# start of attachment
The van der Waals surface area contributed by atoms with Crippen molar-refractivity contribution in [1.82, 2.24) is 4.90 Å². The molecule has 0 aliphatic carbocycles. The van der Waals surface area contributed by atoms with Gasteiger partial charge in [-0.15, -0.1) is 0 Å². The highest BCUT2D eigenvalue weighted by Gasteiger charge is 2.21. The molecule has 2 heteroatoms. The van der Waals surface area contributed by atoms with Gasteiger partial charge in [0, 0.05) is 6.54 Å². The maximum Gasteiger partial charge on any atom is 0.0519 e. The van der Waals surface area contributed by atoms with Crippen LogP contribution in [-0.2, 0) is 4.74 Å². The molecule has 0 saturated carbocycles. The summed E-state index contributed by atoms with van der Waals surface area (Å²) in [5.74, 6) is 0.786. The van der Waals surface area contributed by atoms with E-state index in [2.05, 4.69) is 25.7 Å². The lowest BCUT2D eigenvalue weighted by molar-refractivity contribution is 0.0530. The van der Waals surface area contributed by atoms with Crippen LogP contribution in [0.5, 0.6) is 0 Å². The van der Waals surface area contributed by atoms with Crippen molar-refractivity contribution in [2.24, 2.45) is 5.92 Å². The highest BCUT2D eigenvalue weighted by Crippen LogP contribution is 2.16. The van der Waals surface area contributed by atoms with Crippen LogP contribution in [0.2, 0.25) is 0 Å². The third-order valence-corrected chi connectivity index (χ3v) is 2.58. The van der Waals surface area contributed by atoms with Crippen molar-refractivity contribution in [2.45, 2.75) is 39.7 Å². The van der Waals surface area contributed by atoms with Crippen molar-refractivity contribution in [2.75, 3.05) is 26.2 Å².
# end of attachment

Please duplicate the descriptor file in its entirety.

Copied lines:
The van der Waals surface area contributed by atoms with Crippen molar-refractivity contribution in [1.82, 2.24) is 4.90 Å². The molecule has 0 aliphatic carbocycles. The van der Waals surface area contributed by atoms with Gasteiger partial charge in [-0.15, -0.1) is 0 Å². The highest BCUT2D eigenvalue weighted by Gasteiger charge is 2.21. The molecule has 2 heteroatoms. The van der Waals surface area contributed by atoms with Gasteiger partial charge in [0, 0.05) is 6.54 Å². The maximum Gasteiger partial charge on any atom is 0.0519 e. The van der Waals surface area contributed by atoms with Crippen LogP contribution in [-0.2, 0) is 4.74 Å². The molecule has 0 saturated carbocycles. The summed E-state index contributed by atoms with van der Waals surface area (Å²) in [5.74, 6) is 0.786. The van der Waals surface area contributed by atoms with E-state index in [2.05, 4.69) is 25.7 Å². The lowest BCUT2D eigenvalue weighted by molar-refractivity contribution is 0.0530. The van der Waals surface area contributed by atoms with Crippen LogP contribution in [0.5, 0.6) is 0 Å². The van der Waals surface area contributed by atoms with Crippen molar-refractivity contribution in [2.24, 2.45) is 5.92 Å². The highest BCUT2D eigenvalue weighted by Crippen LogP contribution is 2.16. The van der Waals surface area contributed by atoms with Crippen LogP contribution in [0.2, 0.25) is 0 Å². The third-order valence-corrected chi connectivity index (χ3v) is 2.58. The van der Waals surface area contributed by atoms with Crippen molar-refractivity contribution in [2.45, 2.75) is 39.7 Å². The van der Waals surface area contributed by atoms with Crippen molar-refractivity contribution in [2.75, 3.05) is 26.2 Å².